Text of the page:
In 1965, Alpco got into the landfill business. Plumb said the company once owned the landfill site in Perinton that is now High Acres Landfill and Recycling, a division of Waste Management of New York LLC.
After 10 years of being in the landfill business, Plumb had an epiphany. He noticed Alpco was burying a lot of materials that could be reused.
"It just didn't make sense," he says. "The industry was making a business out of throwing away stuff that could be recycled."
Alpco remained primarily a gravel and landfill company through most of the 1980s. However, when the company began to struggle, Plumb saw recycling as a way to grow.
He purchased the family business in 1989, changed the name to Alpco Recycling and converted it to a full recycling operation. Plumb says the decision was not popular.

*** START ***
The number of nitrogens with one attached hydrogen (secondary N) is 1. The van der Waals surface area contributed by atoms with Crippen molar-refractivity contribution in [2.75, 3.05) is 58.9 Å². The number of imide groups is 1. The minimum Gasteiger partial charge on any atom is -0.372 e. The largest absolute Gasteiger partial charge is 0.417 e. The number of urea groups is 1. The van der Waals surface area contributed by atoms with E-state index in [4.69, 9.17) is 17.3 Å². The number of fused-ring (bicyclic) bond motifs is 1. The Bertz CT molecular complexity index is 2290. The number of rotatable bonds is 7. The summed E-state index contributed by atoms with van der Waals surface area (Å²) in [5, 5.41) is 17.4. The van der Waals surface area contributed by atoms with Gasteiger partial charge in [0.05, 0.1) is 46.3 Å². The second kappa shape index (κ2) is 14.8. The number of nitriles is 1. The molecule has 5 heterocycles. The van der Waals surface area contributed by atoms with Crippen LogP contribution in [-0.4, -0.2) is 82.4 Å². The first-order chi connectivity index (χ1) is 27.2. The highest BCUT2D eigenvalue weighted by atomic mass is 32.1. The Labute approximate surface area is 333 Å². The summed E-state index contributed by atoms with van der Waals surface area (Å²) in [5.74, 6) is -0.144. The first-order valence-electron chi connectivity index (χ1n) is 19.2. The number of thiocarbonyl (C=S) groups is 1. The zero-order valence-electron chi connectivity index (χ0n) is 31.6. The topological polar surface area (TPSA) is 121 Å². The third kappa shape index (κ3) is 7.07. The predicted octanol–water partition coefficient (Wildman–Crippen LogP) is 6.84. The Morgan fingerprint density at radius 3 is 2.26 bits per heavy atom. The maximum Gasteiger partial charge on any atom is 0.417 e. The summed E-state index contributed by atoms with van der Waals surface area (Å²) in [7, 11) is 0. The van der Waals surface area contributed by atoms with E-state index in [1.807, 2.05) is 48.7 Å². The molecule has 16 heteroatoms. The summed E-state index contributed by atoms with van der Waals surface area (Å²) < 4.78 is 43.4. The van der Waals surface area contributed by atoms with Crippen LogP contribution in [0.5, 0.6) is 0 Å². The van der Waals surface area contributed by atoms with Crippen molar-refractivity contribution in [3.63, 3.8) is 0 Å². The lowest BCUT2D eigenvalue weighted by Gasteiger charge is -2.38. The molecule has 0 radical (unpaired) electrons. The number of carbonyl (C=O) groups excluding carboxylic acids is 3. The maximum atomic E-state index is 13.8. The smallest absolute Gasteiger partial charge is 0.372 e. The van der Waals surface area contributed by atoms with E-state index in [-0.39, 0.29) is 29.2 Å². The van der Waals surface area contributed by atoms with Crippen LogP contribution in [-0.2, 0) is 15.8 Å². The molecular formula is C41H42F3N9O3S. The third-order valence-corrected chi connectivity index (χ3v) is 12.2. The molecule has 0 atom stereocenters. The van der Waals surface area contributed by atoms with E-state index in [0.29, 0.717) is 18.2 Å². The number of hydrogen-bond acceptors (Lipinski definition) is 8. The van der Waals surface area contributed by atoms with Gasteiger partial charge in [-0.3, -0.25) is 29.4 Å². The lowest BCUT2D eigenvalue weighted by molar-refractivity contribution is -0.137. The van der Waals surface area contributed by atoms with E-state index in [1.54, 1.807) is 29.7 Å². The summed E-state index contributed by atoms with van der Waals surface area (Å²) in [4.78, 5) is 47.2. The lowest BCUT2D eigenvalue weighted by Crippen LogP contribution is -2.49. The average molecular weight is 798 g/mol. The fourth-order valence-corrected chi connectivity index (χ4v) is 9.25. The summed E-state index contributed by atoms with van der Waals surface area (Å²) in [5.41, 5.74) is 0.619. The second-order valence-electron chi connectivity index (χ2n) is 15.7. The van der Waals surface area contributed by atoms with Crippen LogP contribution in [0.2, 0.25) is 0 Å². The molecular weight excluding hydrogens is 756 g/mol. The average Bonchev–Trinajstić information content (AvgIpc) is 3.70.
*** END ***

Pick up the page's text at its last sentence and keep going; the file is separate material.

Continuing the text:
"No one in my family wanted to be in the recycling business," he says. "But I felt the gravel business was slow and boring. In order to grow the business, I knew we had to become a complete recycling facility that could do it all, whether it was plastics, paper, cardboard, steel or whatever."
Alpco started by charging department stores and corporations almost nothing for loads of materials those companies would otherwise have to pay top dollar to take to landfills. Alpco would make money by processing the materials and selling them to manufacturers.
Plumb says it took two to three years for the business to become profitable.
In recent years, he says, bottle and can redemption, scrap metal and wood salvage have generated the most growth. But because the industry can be unpredictable, he likes to focus evenly on growing and refining each aspect of the business.
"Even if one area of the industry may be on the rise, I still try to develop it so there can be steady and equal growth in all departments," says Plumb. "That way if one area happens to be down for a bit, the others can carry it."
Alpco grew steadily throughout the 1990s, going from roughly 20 employees to more than 100. However, Plumb stepped away from day-to-day operations in 1998 when his first wife became ill.